7. Ron Johnson

    Junk Food Is Satan's tool to make us fat

    Fat Guy: Most of your last response is sarcastic. I thought you were interested in a real discussion on this issue.
  8. Ron Johnson

    Junk Food Is Satan's tool to make us fat

    I, personally, would not take one of these lawsuits. I do believe that the fast food industry manufactures a product that, when used as intended, causes harm. However, in Kentucky we have comparative fault, and because it is foreseeable to the consumer that the product will cause said harm (obesity, heart disease, diabetes, etc) the consumer would bear a large portion, if not all, of the fault. The only way I would consider taking one of these cases, is if I could prove that a fast food corporation was advertizing its food as healthy and lowfat (think Subway) but actually knew that its products were laden with fat and calories and were likely to cause consumers to be at risk for obesity, heart disease, diabetes, etc. Then, because it would not be foreseeable to the consumer to cause said harm, the consumer would most likely not be apoortioned a large percentage, if any, of the fault. As it stands, no one thinks a Big Mac and fries is healthy and certainly would most likely not be successful in a lawsuit alleging that they harmed their health by eating them. I suspect that most other plaintiff's lawyers are thinking along the same lines as I am, and that is why these lawsuits are NOT being filed. What bothers me is that, even though they have yet to materialize as any actual "frivolous litigation", they already have everyone jumping on the anti-plaintiff lawyer/personal responsibility bandwagon. Its not surprising to me that it is the champions of tort reform that are making sure that this story stays in the news cycle. People keep hearing about and actually believe such lawsuits are being filed in every courthouse in the country. Wag the dog.
  9. Ron Johnson

    Junk Food Is Satan's tool to make us fat

    What frivolous litigation? How many of these lawsuits have been filed? Has even a single one of them resulted in a jury verdict? And in response to what message is being sent, Kraft Foods announced that it is going to make changes in order to address the issue. Click
  10. Ron Johnson

    All About Hooters

    A gentleman here is opening a restaurant of the same ilk to compete with Hooters. Not being short on creativity he has decided to call it Juggs. I kid you not.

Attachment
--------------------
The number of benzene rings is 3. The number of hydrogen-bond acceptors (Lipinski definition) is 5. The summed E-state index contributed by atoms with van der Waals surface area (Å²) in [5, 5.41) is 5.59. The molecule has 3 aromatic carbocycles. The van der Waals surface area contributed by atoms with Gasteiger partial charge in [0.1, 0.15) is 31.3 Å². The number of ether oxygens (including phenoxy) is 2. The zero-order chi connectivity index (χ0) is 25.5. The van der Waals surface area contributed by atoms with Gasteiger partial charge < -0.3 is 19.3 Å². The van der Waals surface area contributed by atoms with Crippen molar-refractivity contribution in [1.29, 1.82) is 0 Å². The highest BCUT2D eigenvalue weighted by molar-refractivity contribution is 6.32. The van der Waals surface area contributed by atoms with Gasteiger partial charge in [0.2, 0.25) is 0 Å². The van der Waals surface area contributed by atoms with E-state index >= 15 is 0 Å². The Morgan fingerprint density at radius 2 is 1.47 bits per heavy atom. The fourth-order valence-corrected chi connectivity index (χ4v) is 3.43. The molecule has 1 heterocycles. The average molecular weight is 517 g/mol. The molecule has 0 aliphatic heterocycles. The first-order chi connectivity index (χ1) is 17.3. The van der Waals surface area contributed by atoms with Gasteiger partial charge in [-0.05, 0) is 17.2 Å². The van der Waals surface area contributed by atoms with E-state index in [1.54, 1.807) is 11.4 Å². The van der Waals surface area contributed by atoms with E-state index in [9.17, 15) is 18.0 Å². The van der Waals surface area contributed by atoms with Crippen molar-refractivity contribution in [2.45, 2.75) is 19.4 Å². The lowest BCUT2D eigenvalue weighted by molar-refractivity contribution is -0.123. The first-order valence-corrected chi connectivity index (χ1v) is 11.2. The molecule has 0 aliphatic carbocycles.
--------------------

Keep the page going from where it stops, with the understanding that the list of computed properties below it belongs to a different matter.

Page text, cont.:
11. Ron Johnson

    Good Cheap Eats in New Orleans!

    Frankie and Johnny's on Arabella street. Jacques-Imos on Oak Street Johnny's Po-Boys in the Quarter Popeye's (its a fast food chain, but all the locals go there for chicken and red beans and rice)
  12. Ron Johnson

    Cobblers

    Cobbler has come to mean any sweetened fruit dessert in which the fruit mixture is poured into a ceramic or pyrex baking vessel and the crust unceremoniously draped over the top versus a pie in which the fruit filling is poured into a crust that has been blind baked in a pan. However, a TRADITIONAL cobbler is, in fact, supposed to be topped with biscuit dough. Pie dough, is for, well, pies.
  13. Ron Johnson

    Wine glasses

    Or, as the Mondavi's prefer to characterize it, not another California fruit bomb.
  14. Ron Johnson

    German rieslings

    I drink a lot of Alsatian Riesling because I know from the label and the producer how sweet or dry of a wine I am buying. I rarely buy German rieslings because making the same determination is so much more difficult. I, for one, enjoy a wine with some sweetness or residual sugar provided that it has the acidity to balance, as is the case with good German rieslings. However, most of my non-wine-geek friends will not touch a wine that is sweet. I know that "trocken" denotes "dry" for German rieslings, and that "halbtrocken" is "off-dry" or literally half-dry. The problem is that I almost never see the term "trocken" on any German rieslings and I only rarely see halbtrocken. Instead I always see kabinett, spatelese, and auslese. While these terms have more to do with level of quality and point of harvest of the grapes and therefore are somewhat of an indication of the sweetness of the wine, I often end up with a wine that is either sweeter or drier than I wanted. I have been told that Kabinetts are often drier than spatlese or auslese, but that has not been my experience. So whats the secret to knowing how dry or sweet of a wine you are buying when purchasing German riesling?